The Byakko-tai of today is the result of a three-year project from 1981 to completely renovate the original yatai completed in 1842. Decked with the Yoshitsune Minamoto samurai doll at the front of the upper level, the yatai provides in the middle level a stage for children performing a Kabuki play titled Hashi Benkei (Benkei on the bridge) in a magnificent yet adorable manner. The Byakko-tai is a highly precious yatai because it is the only one that preserves the ancient yatai format, such as having little carvings, metal fixtures, and other adornments, and securing enough headroom in the lower level for people to get on and off the yatai without stooping.
Adopting the Umebachi insignia that is the crest of the Kanamori family, this yatai is elegantly and gracefully adorned with the black and gilt lacquer wheels. It also boasts the splendid peonies and lions that are carved out of a thousand-year-old zelkova. The marionettes operated in tune with the Noh song Tsurukame (Crane and turtle) perform a story inspired by a drawing in the Otsu region titled “Gehono hashigozori” (Climbing a ladder to shave a long head). The marionettists skillfully manipulate the strings as a marionette clad in traditional Chinese attire climbs a ladder that stands against the shoulder of Fukurokuju—the god of happiness, wealth, and longevity—and a turtle turning into a crane.
Miokuri: Insho Domoto, Shotenryu (A dragon ascending to heaven), 1940.
This yatai has been disused due to the 1904 great fire in Furukawa. All that remains from that time is the Onna Sambaso (female Sambaso) mechanical marionette and the Shojohi (scarlet) large curtain.
The Shishimai teams performing at the Furukawa Festival belong to either the Miyamoto group of Kamikita or the Kagura-tai group, both dancing accompanied by flutes and drums. The Miyamoto group’s Shishimai team consists of five lions, which first perform upon departure of mikoshi in the open space below the Ketawakamiya Shrine’s hall of worship, thereafter accompanying the mikoshi procession throughout the festival. On the other hand, the Kagura-tai’s Shishimai goes with the yatai all the way.
The portable gongs and small drums are used in performing song and dance music for soothing and consoling the deity with their sounds. Dozens of youth and middle- and elementary-schoolers playing the Tokeiraku join in the mikoshi procession dressed in their traditional patterned attire, and at times break out in dancing throughout the town. Tokeiraku is familiarly known as “Kankakokan,” onomatopoeia expressing the high-pitched inharmonic tones and rhythmic music. Each Tokeiraku performer wears an ichimongasa bamboo hat with a white kimono dyed with red and navy phoenixes and dragons.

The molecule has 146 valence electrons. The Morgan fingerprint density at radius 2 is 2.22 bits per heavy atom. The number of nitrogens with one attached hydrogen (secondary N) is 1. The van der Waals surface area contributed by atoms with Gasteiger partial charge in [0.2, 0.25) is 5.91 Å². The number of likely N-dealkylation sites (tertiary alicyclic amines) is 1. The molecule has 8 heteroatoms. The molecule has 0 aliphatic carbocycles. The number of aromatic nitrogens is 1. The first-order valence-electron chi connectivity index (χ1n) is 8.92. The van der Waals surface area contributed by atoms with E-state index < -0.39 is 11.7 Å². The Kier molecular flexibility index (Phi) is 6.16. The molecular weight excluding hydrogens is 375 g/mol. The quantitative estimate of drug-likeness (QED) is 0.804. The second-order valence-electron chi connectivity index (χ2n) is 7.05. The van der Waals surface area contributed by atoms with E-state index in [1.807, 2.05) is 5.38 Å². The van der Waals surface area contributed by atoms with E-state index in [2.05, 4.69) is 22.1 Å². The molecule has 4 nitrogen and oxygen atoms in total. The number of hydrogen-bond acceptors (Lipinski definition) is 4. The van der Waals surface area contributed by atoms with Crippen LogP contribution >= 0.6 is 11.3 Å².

Each neighborhood sets up a temporary center for inviting and making offerings to the deity. These centers also serve as meeting places for deliberating annual festival matters relating to the yatai groups, administration, and finances as well as fulfilling these functions. In an altar inside the meeting place, white paper strips are placed on the top shelf, and offerings such as rice, sacred sake, and fruits of the sea and mountains are made. In front of the altar are lined many bottles of sake from the shrine parishioners. On the two days of the Furukawa Festival alone, approximately 10,000 bottles of sake are said to be offered.
When alerted that the mikoshi procession is nearing, the townspeople first spread lines of salt in the middle of the road along the mikoshi route, creating and purifying a path for it; then, sprinkle a line of salt in front of their homes, drawing branch segments from the main line to their entranceway, enticing the sacred presence of the deity into their homes. In the past, red soil taken from mountains was distributed to each town household for that purpose. However, when the road was asphalted, salt replaced the red soil that made the road muddy and slippery.
The custom of Yobihiki—inviting and entertaining relatives and friends to participate in a lavish feast with sake in your home—is a culture born of the Furukawa Festival that has taken root in the area. Guests are treated to elaborate homemade dishes using ingredients from the land, river, and sea, such as rice and vegetables locally grown in Hida and fish from the Toyama Bay. Hida’s local custom dictates that until the celebratory song ends, banquet attendants not leave their seats to pour sake for others. The people of Hida have honored this rule to this day.
The men of Hida are warmhearted, passionate, and earnest, never giving up once their minds are made up. They underpin the town of Furukawa, harnessing the sense of community created through the festival. Just as the Furukawa Festival offers two contrasting atmospheres, dynamic and tranquil, these men are energetic yet sensitive. The term “Furukawa Yancha” describes such an attractive temperament they have.